Admins of popular Tijuana 664 Facebook page gunned down outside their home


Two administrators of the anonymous Facebook “news and media” page Tijuana 664 were shot dead Saturday night outside their home, according to local law enforcement authorities.

The two men were killed in 1 de Mayo street, in the Cañón El Rubí neighborhood, where they were roommates with other people. Police identified the victims only by their first names: Sergio, who was 40, and Mario, who was 43.

Anonymous Facebook pages in Tijuana often claim to offer information, but the content can run the gamut from memes to stories copied and pasted from mainstream news outlets to insider crime blogs that offer explicit details about violence in the border town. Many local journalists have publicly denounced how the existence of these anonymous pages puts their safety at risk by encouraging violence and confusing the public about the role of journalists.

“These kinds of pages, and the people behind them, put us in danger,” Sonia de Anda, a longtime journalist in Tijuana who runs the Esquina 32 news site, repeatedly said on her Monday newscast. morning, she distinguished between what operators of anonymous Facebook pages do and the work of journalists, who go through a process of vetting the information they publish and including their real names in their stories, she said. she explains.

The lines aren’t always perfectly clear, according to people running the Pages, human rights groups and civil organizations, which have pushed Facebook to continue allowing anonymity. Some bloggers who run anonymous narcotics news sites say the only sure way to report on rival drug cartels is to remain anonymous.

Investigators said Monday they are looking into the possibility that the men were killed because of certain information they shared with the public on their page, which is named after the Tijuana area code. Users suggested in the comments that many of the page’s posts about drug trafficking were taken down immediately after the murders.

A Facebook post after the men’s deaths identifies them both as the founders of the site, which has more than 17,000 followers.

“…As for this page, it was created by both of them and due to what happened today, there are few of us left in the team, our intention has never been to offend or make fun of anyone,” the message reads, “However, the posts were decided by the founding directors, now this page will change course to deliver what it was designed to do to the public. origin, news and good and important things from Tijuana, we apologize if anyone felt offended by previous messages.”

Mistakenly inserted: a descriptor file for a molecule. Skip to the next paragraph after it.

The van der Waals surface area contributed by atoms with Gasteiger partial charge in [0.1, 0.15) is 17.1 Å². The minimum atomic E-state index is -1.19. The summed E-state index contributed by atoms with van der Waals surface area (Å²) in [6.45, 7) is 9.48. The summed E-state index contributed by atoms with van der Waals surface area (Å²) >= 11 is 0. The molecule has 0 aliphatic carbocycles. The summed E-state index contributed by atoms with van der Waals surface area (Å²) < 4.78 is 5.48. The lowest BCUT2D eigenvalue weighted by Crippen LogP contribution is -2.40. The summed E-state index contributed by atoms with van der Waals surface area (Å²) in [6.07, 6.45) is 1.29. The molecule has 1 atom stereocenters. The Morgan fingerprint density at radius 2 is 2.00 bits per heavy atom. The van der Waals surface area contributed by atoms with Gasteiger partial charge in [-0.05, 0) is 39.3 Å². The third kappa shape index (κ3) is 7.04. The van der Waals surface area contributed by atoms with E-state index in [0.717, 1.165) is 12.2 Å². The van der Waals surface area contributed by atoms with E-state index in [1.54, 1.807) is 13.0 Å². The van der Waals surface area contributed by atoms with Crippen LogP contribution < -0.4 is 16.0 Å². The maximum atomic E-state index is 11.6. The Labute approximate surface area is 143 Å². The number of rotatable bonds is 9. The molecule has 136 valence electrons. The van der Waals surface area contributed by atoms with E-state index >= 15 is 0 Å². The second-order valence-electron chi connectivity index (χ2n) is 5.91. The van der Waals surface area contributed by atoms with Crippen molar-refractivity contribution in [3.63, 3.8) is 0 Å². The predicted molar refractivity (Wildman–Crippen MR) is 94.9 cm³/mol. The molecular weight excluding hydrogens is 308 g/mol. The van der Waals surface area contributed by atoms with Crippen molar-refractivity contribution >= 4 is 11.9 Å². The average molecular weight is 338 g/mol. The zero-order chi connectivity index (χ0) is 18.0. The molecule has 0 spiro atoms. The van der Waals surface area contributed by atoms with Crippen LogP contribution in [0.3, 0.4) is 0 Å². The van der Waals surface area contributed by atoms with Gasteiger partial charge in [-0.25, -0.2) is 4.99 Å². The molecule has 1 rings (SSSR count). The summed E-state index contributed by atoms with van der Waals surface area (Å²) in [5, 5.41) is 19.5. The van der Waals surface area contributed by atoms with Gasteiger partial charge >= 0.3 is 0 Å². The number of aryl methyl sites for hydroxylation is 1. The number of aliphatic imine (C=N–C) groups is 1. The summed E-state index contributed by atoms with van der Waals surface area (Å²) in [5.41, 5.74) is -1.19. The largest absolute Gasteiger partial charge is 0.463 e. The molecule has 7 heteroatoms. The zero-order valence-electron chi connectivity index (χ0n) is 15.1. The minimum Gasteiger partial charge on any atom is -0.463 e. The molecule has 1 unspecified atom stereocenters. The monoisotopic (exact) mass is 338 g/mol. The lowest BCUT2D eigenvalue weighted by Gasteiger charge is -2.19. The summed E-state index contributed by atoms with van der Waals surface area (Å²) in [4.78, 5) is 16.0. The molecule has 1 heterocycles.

A request for further comment sent to the page’s messages section was not immediately returned.

Facebook posts on other anonymous pages in Tijuana can sometimes include messages to rival gangs and function much like a digital “narco-manta” or a banner left at crime scenes intended to take credit for a crime and to intimidate and threaten others in the area. On the lighter side of the business, some anonymous pages take money to promote specific events in the area.

Anonymous Facebook pages may have played a role in the January 17 murder of veteran Tijuana photojournalist Margarito Martínez, who was shot outside his home.

Previously, a local blogger had falsely accused him of running two anonymous Facebook pages – Tijuana en Guerra and Quemando Malandros – which amounted to accusing him of possibly being in cahoots with some of the most dangerous criminal groups in the city. Martínez feared for his life after the accusation.

Prosecutors say the motive for Martínez’s murder was likely retaliation for the publication in another media outlet of personal details and other information about the network of a violent criminal group that controlled the neighborhood where Martínez lived, according to text messages and evidence revealed in court. .

In February, the son of a Mexican journalist was shot and killed outside his family home in Tijuana. The victim, Marcos Ernesto Islas Flores, ran a Facebook page called Zona Norte Noticias, which shared press releases and articles. The state attorney general’s office said staff interviewed family members, who said Islas Flores had not recently worked in journalism and communications, but they did not. clarified whether his murder was linked to his posts on the Facebook page.


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